Hope this helps.

Bill Skillman
Randolph Mess-USSS


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PostPosted: Tue Dec 14, 2010 2:26 pm 
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I am intimately familiar with Maj. Plasters book, but am now without mine since I gifted it to the Team Leader who came behind me after I left. If there was a single book I would reccomend on the SCIENCE of sharpshooting that would be it. The ART of sharpshooting is learned by doing however. The Army FM's and even the Marine Scout-Sniper manual covers some technical aspects superficially, and are lacking in many ways in my opinion. They have many excellent TTPs (Tactics, Techniques and Proceedures), but tend to fall a bit short in the craft, in my opinion. Gary Yee's book I will have to look into. I read a cute little paperback called, oddly enough, "Sniper" which was a cursory historical look at the evolution of modern organized sharpshooter programs.

As for leaderships appriciation of the skillset...well...we'll agree to disagree about that. I believe your view of it is the exception...not the rule. The introduction of leadership training courses for SEOs (Sniper Employment Officers) only works if they actually attend the class, and since it advances thier career not much at all to do so...you can imagine what happens. There has been a significant shift in the view of what is an "acceptable loss, injury, ect." Though it may not seem proper to throw it out there so blatantly, sharpshooters are volunteers, they CHOOSE to assume that risk. Casualties are not politically popular though, and as such the controls placed on many teams keeps them from doing thier job in the sense that everyone things like sharpshooters were employed in previous conflicts.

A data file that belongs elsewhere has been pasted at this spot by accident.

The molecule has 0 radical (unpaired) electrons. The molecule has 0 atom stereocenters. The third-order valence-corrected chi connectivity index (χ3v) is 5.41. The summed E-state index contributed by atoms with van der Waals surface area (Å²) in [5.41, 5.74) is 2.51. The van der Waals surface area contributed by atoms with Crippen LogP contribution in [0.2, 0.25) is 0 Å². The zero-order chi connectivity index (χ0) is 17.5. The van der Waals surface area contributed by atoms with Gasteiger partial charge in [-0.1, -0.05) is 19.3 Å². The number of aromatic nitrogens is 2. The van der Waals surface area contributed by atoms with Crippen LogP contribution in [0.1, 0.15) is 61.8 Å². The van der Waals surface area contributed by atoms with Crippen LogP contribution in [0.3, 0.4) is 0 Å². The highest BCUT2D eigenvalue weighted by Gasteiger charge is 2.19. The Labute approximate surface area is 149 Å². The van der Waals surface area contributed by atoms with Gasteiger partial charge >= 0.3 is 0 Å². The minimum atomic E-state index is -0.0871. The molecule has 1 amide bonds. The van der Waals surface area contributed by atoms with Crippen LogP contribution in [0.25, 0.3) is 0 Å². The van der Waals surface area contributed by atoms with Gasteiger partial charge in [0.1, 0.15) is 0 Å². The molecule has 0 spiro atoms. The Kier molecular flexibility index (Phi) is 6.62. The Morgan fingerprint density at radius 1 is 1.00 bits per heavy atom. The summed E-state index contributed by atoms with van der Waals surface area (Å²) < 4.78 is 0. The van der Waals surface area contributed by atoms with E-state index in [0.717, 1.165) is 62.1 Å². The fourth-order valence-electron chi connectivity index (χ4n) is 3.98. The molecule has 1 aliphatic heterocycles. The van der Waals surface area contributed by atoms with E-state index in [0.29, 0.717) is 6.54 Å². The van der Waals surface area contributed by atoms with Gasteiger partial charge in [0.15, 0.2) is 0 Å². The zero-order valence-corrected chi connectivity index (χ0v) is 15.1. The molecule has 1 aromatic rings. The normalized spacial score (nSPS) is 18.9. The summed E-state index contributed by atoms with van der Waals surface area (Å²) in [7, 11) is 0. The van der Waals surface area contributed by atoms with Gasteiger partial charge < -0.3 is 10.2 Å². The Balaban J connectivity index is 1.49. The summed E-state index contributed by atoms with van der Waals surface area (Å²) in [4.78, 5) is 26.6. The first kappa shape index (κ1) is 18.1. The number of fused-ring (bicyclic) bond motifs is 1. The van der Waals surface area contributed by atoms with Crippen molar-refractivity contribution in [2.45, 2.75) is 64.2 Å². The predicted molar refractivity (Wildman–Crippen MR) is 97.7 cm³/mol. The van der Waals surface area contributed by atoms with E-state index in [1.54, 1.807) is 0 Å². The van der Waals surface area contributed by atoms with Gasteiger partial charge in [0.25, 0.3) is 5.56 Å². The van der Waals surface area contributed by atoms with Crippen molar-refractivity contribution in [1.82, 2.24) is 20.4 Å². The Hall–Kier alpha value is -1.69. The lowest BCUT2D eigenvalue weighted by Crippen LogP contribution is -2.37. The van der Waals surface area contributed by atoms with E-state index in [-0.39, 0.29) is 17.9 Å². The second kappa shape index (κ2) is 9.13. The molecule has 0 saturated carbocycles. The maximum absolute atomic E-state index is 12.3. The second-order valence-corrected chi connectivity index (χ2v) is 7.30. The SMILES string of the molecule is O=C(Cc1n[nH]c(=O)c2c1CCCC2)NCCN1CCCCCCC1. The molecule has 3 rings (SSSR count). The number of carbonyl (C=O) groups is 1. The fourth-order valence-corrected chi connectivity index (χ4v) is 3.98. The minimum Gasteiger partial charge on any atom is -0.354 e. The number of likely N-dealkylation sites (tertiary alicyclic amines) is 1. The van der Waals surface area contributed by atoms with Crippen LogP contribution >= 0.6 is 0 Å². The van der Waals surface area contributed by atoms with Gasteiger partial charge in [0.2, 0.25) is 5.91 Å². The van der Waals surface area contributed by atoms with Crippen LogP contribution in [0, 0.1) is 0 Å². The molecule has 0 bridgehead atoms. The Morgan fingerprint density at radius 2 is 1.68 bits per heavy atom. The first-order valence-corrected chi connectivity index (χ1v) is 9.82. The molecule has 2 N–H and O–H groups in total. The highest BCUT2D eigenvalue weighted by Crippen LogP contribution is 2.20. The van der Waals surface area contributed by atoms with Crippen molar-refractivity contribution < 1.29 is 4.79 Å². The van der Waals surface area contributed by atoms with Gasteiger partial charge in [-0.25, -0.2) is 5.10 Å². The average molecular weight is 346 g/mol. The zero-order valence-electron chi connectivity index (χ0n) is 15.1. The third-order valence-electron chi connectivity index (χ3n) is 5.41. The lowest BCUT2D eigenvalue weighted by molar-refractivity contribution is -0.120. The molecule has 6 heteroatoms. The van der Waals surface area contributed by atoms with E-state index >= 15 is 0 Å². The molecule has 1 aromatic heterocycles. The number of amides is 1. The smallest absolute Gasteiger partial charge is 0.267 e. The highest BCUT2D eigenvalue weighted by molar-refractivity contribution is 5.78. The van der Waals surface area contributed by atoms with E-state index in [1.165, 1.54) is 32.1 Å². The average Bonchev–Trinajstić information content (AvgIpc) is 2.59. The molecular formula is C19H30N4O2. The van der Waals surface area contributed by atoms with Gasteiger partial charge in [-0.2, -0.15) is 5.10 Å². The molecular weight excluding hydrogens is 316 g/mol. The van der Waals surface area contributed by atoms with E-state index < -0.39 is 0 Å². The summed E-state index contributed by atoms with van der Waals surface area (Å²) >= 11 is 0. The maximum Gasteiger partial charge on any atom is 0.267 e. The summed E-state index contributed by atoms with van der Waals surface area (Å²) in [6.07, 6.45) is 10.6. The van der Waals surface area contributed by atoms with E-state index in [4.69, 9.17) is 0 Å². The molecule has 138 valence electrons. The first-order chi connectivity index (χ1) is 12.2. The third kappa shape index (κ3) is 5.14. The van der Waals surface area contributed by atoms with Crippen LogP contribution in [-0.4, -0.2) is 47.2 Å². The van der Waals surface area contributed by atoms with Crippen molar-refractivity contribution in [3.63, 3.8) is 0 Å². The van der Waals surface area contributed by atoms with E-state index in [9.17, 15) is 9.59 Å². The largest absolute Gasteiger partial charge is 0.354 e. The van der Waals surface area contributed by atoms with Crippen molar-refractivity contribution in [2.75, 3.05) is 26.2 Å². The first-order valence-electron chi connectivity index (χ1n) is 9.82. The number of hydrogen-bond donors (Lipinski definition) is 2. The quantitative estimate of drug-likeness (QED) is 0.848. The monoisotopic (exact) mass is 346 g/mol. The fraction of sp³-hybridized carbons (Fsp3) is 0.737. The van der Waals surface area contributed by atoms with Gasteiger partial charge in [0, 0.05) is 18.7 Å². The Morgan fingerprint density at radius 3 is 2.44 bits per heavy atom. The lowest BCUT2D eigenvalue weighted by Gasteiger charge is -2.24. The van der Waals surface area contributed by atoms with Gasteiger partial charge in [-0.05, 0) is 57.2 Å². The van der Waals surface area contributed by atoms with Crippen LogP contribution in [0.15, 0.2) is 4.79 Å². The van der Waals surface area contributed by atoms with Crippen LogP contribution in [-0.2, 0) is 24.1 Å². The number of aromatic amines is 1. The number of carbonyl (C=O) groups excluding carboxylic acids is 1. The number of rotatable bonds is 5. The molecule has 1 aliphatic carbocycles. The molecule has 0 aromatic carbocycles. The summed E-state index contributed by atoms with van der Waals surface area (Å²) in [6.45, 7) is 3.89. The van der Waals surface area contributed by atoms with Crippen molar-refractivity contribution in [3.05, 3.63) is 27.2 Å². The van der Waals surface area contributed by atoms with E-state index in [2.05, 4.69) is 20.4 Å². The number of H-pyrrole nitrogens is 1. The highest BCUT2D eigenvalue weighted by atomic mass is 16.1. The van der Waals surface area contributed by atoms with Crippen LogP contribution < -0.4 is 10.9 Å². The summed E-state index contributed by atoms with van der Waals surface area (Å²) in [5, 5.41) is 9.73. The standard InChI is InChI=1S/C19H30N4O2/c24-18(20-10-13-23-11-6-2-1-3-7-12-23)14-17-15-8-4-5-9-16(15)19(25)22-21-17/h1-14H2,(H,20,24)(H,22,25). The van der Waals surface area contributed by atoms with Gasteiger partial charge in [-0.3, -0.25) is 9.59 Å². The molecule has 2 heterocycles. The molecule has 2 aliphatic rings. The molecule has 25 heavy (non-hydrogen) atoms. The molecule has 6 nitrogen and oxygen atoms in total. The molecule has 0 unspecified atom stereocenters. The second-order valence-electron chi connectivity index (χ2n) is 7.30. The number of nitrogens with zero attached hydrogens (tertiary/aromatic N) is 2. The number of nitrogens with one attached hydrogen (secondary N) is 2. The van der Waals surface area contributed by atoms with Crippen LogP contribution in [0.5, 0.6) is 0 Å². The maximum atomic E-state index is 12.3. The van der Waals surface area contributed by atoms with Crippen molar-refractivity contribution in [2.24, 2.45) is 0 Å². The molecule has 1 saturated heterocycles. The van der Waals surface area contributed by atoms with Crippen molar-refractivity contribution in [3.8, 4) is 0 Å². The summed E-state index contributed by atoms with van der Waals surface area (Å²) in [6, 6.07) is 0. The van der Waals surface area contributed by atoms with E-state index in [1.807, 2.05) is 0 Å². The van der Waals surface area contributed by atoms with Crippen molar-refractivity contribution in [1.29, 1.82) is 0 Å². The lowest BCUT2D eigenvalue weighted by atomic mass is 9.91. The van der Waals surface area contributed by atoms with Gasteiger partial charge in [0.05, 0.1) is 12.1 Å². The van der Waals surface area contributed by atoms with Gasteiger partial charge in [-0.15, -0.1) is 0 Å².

So...I can see how it wouldn't be a great reach for living history units to have many of the same problems when posessing a special skillset or impression. Alot of "How do we use them?" or "I don't care...just go that way."

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PostPosted: Tue Dec 14, 2010 6:18 pm 
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Jboring,

Excellent comments. I will be the first to admit that my research is a decade behind your experiences. Your comments certainly reflect a goal that many of the Vietnam era snipers hoped to achieve. Our military has added a very potent and effective weapon to its arsenal.

During the Civil War the vast majority of volunteer and Regular officers were wholly unfamiliar with sharpshooters. While tactical manuals described the evolutions of Light Infantry; these essentially addressed the changes brought about by the rifled musket. Usually 2 of the 10 companies were 'flank' companies and detailed as skirmishers with rifles, while the rest of the regiment was to be armed with smoothbores. Berdan was the first to oganize an entire brigade of specialist troops to serve as skirmishers and long range sharpshooters--all of them armed with highly accurate weapons and trained to hit targets at distances beyond the range of most infantry of the day.

His concept, and the USSS was so successful that Gen. R.E. Lee requested the CSA Congress to authorize the formation of a Corps of sharpshooters for the Army of Northern Virginia in April of 1863. So, while the USSS was being slowly bled to a skeleton, Lee was fielding a Corps of dedicated and highly trained sharpshooters. These battalions were the 'tip of the spear' who blunted many of Grant's assaults during the Overland campaign and were among the last effective combat units left to surrender at Appomattox

The Mores of the time also played a factor. To most people of the era, shooting a enemy from a great distance when he couldn't see you was considered little better than murder. The concept of standing in ranks and volleying away was still considered the most civilized way to conduct warfare. Southern newspapers advocated for the prompt execution of any Berdan sharpshooter captured. There is no evidence that this happened, but it reflects the attitude of the time.